Editorial: State should help rein in the age of plastic

Published: 3/21/2019 12:05:03 AM

Earlier this week, the New Hampshire House voted to restrict the use of plastic straws and ban the provision of single-use plastic bags to customers by stores with more than 1,000 square feet of retail space. The Senate should pass both bills, and Gov. Chris Sununu, an environmental engineer by training, should sign them into law.

Recycling, as the melting snows will soon reveal, hasn’t worked to eliminate the vast quantities of plastic pollutants littering the landscape and forming islands of ocean-going debris. Legislation is called for.

Last week, a dead beaked whale washed ashore in the Philippines. It had 88 pounds of plastic in its stomach. Last year, a sperm whale found on a beach in Spain, when autopsied, contained 64 pounds of plastic. Seabirds and sea turtles are starving, tricked into thinking they’re full by the indigestible plastic they’ve consumed. Half of all seat turtles found dead have plastic, often floating bags mistaken for jellyfish, in their stomachs. Some 270,000 tons of plastic are estimated to be floating in the world’s oceans. Millions of tons have settled to the ocean floor. Among the garbage spotted in the Marianis Trench, nearly seven miles below the ocean’s surface, were a plastic bag, a Spam container and a Budweiser can.

Chemicals from plastic broken down by sun and seawater are in the seafood we eat. Plastic, in the form of bags, straws, bottles, wrappings and microbeads used in cleaners and cosmetics, offends the eye, clogs machinery and kills vast quantities of marine life. Ironically celluloid, the prototypical plastic, was initially created in an effort to save sea turtles and elephants. The former were the source of combs, hair clips and other products, and the latter provided the ivory for piano keys and, most importantly, billiard balls. In 1869, according to the Smithsonian, America’s leading maker of billiard balls offered a $10,000 prize for the inventor who could come up with a replacement for ever-scarcer ivory. That led first to celluloid balls, which didn’t hold up and, because they contained nitrocellulose, sometimes exploded, and then to Bakelite. The age of plastic had begun. It’s a wonderful product, but the planet can no longer afford to employ it in disposable products.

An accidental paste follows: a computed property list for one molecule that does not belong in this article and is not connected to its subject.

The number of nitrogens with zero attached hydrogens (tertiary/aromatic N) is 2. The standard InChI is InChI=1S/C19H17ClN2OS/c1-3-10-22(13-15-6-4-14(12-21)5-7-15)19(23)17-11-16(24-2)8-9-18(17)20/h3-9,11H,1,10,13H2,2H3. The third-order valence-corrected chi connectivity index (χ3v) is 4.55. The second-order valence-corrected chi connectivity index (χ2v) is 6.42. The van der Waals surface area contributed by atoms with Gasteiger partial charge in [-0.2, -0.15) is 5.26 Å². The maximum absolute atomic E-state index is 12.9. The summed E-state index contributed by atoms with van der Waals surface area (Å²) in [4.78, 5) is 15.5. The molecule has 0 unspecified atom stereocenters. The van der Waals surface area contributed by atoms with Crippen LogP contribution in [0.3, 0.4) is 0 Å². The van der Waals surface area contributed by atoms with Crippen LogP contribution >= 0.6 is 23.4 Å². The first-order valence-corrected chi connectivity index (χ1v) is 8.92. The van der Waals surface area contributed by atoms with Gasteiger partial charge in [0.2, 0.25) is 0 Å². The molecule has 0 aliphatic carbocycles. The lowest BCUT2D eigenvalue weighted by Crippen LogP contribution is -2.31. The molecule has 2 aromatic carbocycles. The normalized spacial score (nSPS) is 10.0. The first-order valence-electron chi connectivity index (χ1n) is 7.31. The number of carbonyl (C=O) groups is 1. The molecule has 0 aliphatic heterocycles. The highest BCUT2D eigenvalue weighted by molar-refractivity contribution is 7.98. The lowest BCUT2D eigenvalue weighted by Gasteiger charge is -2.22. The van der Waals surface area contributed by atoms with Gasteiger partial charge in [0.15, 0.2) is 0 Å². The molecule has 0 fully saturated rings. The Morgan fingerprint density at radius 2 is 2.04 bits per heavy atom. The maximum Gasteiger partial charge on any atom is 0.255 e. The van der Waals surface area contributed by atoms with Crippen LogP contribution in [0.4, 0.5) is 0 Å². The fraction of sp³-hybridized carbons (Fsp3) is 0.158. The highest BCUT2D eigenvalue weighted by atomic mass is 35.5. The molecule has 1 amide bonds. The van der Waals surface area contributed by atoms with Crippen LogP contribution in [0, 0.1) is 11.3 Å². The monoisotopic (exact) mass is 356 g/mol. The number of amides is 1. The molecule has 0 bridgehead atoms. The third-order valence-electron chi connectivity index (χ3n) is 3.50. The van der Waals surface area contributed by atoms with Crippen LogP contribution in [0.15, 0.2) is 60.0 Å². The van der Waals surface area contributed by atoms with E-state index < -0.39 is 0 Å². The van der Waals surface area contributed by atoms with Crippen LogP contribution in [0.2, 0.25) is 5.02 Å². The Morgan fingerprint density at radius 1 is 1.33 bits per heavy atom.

House Bill 558 prohibits food service businesses from providing a plastic straw with a drink unless the customer requests one. That’s hardly an onerous requirement. Plastic straws cannot be recycled. Before plastic there were paper straws and today’s replacements include straws of paper, wood, stainless steel, pasta and other biodegradable materials.

House Bill 560 forbids the distribution of single-use plastic bags by larger stores. Heavier duty reusable plastic bags are available for a small fee, usually a dime or so, and most grocers offer cheap, sturdier bags that can be reused hundreds of times. Scores of Massachusetts communities have banned single-use plastic bags with no discernible harm to local economies. Dozens of nations, including China, have banned lightweight plastic bags or require that customers pay for them. It’s time New Hampshire joined them.

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